“There’s Susan Peckaby. She has got it in her head that she’s going straight off to Paradise, once she is in the Salt Lake City. Well, now, Lionel, if you, and all the world to help you, set yourselves on to convince her that she’s mistaken, you couldn’t do it. They must go out, and find the level of things for themselves: there’s no help for it.”

“Jan, it is not likely that Susan Peckaby really expects a white donkey to be sent for her!” cried Sibylla.

“She as fully expects the white donkey, as I expect that I shall go from here presently, and drop in on Paynton, on my way home,” earnestly said Jan. “He has had a kick from a horse on his shin, and a nasty place it is,” added Jan in a parenthesis. “Nothing on earth would convince Susan Peckaby that the donkey’s a myth, or will be a myth; and she wastes all her time looking out for it. If you were opposite their place now, you’d see her head somewhere: poked out at the door, or peeping from the up-stairs window.”

“I wish I could get them all back again—those who have gone from here!” warmly spoke Lionel.

“I wish sometimes I had got four legs, that I might get over double ground, when patients are wanting me on all sides,” returned Jan. “The one wish is just as possible as the other, Lionel. The lot sailed from Liverpool yesterday, in the ship American Star. And I’ll be bound, what with the sea-sickness, and the other discomforts, they are wishing themselves out of it already! I say, Sibylla, what did you think of Paris?”

“Oh, Jan, it’s charming! And I have brought the most enchanting things home. You can come upstairs and see them, if you like. Benoite is unpacking them.”

“Well, I don’t know,” mused Jan. “I don’t suppose they are what I should care to see. What are the things?”

“Dresses, and bonnets, and mantles, and lace, and coiffures,” returned Sibylla. “I can’t tell you half the beautiful things. One of my cache-peignes is of filigrane silver-work, with drops falling from it, real diamonds.”

“What d’ye call a cache-peigne?” asked Jan.

“Don’t you know? An ornament for the hair, that you put on to hide the comb behind. Combs are coming into fashion. Will you come up and see the things, Jan?”

“Not I! What do I care for lace and bonnets?” ungallantly answered Jan. “I didn’t know but Lionel might have brought me some anatomical studies over. They’d be in my line.”

Sibylla shrieked—a pretty little shriek of affectation. “Lionel, why do you let him say such things to me? He means amputated arms and legs.”

“I’m sure I didn’t,” said Jan. “I meant models. They’d not let the other things pass the customs. Have you brought a dress a-piece for Deb and Amilly?”

“No,” said Sibylla, looking up in some consternation. “I never thought about it.”

“Won’t they be disappointed, then! They have counted upon it, I can tell you. They can’t afford to buy themselves much, you know: the doctor keeps them so short,” added Jan.

“I would have brought them something, if I had thought of it; I would, indeed!” exclaimed Sibylla, in an accent of contrition. “Is it not a pity, Lionel?”

“I wish you had,” replied Lionel. “Can you give them nothing of what you have brought?”

“Well—I—must—consider,” hesitated Sibylla, who was essentially selfish. “The things are so beautiful; so expensive: they are scarcely suited to Deborah and Amilly.”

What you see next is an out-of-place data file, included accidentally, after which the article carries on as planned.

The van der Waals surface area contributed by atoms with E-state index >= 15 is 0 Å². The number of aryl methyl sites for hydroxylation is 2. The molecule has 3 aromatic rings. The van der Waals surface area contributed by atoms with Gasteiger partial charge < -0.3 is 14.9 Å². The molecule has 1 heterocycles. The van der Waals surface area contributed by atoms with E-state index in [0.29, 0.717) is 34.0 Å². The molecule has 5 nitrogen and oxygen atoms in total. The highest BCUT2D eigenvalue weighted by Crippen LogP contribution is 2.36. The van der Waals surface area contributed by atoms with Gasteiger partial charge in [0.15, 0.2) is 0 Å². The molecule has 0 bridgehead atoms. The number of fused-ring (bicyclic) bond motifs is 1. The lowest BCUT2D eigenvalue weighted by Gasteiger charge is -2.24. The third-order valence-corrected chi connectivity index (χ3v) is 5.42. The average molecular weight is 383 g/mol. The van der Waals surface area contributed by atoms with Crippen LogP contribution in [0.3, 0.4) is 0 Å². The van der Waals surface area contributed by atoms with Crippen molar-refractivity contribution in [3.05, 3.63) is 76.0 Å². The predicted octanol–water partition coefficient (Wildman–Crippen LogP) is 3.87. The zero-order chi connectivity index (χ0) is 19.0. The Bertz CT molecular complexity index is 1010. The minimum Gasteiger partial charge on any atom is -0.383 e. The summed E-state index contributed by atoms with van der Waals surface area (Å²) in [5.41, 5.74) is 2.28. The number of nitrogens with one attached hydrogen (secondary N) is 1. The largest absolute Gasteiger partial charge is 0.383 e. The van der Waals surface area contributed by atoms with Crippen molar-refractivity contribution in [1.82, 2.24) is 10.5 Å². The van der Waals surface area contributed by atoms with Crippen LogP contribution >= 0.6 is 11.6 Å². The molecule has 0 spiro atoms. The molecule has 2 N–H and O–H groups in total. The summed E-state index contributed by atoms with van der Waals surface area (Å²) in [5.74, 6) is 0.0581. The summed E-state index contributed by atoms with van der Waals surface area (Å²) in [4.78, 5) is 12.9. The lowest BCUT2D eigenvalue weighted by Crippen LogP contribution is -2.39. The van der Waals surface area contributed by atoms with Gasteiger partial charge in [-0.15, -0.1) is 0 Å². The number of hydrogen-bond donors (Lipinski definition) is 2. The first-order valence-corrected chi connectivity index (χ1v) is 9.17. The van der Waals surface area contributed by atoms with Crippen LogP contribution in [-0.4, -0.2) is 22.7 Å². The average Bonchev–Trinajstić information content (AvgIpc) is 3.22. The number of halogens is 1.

“Why not?” questioned Jan.

“You have not a bit of sense, Jan,” grumbled Sibylla. “Things chosen to suit me, won’t suit them.”

“Why not?” repeated Jan, obstinately.

“There never was any one like you, Jan, for stupidity,” was Sibylla’s retort. “I am young and pretty, and a bride; and they are two faded old maids.”

“Dress ’em up young, and they’ll look young,” answered Jan, with composure. “Give ’em a bit of pleasure for once, Sibylla.”

“I’ll see,” impatiently answered Sibylla. “Jan, how came Nancy to go off with the Mormons? Tynn says she packed up her things in secret, and started.”

“How came the rest to go?” was Jan’s answer. “She caught the fever too, I suppose.”

“What Nancy are you talking of?” demanded Lionel. “Not Nancy from here!”

“Oh Lionel, yes! I forgot to tell you,” said Sibylla. “She is gone indeed. Mrs. Tynn is so indignant. She says the girl must be a fool!”

“Little short of it,” returned Lionel. “To give up a good home here for the Salt Lake! She will repent it.”

“Let ’em all alone for that,” nodded Jan. “I’d like to pay an hour’s visit to ’em, when they have been a month in the place—if they ever get to it.”

“Tynn says she remembers, when that Brother Jarrum was here in the spring, that Nancy made frequent excuses for going to Deerham in the evening,” resumed Sibylla. “She thinks it must have been to frequent those meetings in Peckaby’s shop.”

“I thought the man, Jarrum, had gone off, leaving the mischief to die away,” observed Lionel.

“So did everybody else,” said Jan. “He came back the day that you were married. Nancy’s betters got lured into Peckaby’s, as well as Nancy,” he added. “That sickly daughter at Chalk Cottage, she’s gone.”

Lionel looked very much astonished.

“No!” he uttered.

“Fact,” said Jan. “The mother came to me the morning after the flitting, and said she had been seduced away. She wanted to telegraph to Dr. West—”

Jan stopped dead, remembering that Sibylla was present, as well as Lionel. He leaped off the sofa.

“Ah, we shall see them all back some day, if they can only contrive to elude the vigilance of the Mormons. I’m off, Lionel; old Paynton will think I am not coming to-day. Good-bye, Sibylla.”